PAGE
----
vranasaurus, I do not think that there's much question about whether a court order constitutes "state action." That doesn't necessarily mean that it is a "state action of the type prohibited by the 2nd Amendment."
In the case of judicial action to enforce a lease between private parties, that's outside the scope of the 2A. If the tenant signed the lease with a no-firearms clause, then the tenant has surrendered his right to possess firearms on the property, in exchange for the right to occupy the property. This is a perfectly enforceable contractual arrangement. If you violate the lease, you can be evicted. This is the case, regardless of whether: (a) you violate the no-guns clause; (b) you violate the no-dogs-greater-than-100-lbs clause; (c) you violate the noise clauses; or (d) other.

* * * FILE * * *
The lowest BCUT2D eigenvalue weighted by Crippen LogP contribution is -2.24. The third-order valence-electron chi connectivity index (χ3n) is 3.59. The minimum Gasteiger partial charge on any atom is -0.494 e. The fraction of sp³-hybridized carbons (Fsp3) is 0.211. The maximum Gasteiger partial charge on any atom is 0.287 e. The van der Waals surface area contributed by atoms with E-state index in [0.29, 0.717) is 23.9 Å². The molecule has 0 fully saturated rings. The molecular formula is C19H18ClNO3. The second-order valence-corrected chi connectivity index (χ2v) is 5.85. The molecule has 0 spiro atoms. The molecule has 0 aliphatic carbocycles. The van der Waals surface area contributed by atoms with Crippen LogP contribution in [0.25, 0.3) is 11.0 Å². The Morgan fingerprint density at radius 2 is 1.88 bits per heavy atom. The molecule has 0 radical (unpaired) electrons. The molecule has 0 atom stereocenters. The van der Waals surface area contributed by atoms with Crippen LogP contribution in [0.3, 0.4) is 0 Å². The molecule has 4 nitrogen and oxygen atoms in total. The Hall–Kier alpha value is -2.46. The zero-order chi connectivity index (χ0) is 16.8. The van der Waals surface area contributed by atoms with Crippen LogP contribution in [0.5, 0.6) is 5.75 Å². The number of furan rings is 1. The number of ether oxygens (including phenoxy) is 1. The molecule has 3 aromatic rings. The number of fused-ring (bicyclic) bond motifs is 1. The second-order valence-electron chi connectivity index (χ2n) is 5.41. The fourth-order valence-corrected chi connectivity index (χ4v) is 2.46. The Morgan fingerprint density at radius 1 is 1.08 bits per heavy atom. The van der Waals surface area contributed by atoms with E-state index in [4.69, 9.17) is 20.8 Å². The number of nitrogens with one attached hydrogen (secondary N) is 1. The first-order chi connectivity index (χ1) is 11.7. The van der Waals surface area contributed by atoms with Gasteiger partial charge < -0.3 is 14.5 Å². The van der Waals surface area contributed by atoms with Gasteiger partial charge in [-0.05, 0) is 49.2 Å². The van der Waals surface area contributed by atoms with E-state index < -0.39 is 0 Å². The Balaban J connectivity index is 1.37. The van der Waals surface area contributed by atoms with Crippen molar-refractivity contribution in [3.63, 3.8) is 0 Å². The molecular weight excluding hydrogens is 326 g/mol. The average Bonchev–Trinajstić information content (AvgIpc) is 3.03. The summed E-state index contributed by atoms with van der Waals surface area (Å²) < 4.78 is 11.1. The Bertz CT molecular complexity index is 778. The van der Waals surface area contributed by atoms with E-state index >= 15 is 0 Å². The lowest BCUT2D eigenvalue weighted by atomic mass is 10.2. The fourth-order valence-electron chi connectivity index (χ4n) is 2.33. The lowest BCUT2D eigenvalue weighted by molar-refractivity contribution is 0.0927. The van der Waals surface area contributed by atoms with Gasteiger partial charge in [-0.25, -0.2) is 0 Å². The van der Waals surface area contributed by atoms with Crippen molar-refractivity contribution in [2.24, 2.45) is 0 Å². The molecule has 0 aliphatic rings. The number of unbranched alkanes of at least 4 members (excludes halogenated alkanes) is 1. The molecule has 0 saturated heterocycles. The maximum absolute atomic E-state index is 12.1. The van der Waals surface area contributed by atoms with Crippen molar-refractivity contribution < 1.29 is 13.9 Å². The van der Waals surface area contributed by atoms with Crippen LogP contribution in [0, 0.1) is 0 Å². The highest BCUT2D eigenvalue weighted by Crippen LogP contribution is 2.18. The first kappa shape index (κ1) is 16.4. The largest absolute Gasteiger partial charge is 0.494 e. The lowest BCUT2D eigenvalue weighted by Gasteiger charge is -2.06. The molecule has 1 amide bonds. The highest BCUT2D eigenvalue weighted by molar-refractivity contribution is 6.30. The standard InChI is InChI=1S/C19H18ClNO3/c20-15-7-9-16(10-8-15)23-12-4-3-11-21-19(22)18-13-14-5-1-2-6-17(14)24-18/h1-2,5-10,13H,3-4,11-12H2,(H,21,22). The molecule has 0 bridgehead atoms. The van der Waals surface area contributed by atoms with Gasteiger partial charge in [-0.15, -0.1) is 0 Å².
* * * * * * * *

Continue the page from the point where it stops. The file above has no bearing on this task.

With respect to Heller, the question was not whether a private property owner could ask for such a surrender or exchange, but whether the government could prohibit possession of firearms within the home. In this context, one critical note (to my mind, anyway) is that the DC ordinances prohibited the owner of the property from possessing functional firearms in his or her own home. This is an entirely different situation from the landlord/tenant situation.
A gunfight is not the time to learn new skills.
If you ever have a real need for more than a couple of magazines, your problem is not a shortage of magazines. It's a shortage of people on your side of the argument. -- Art Eatman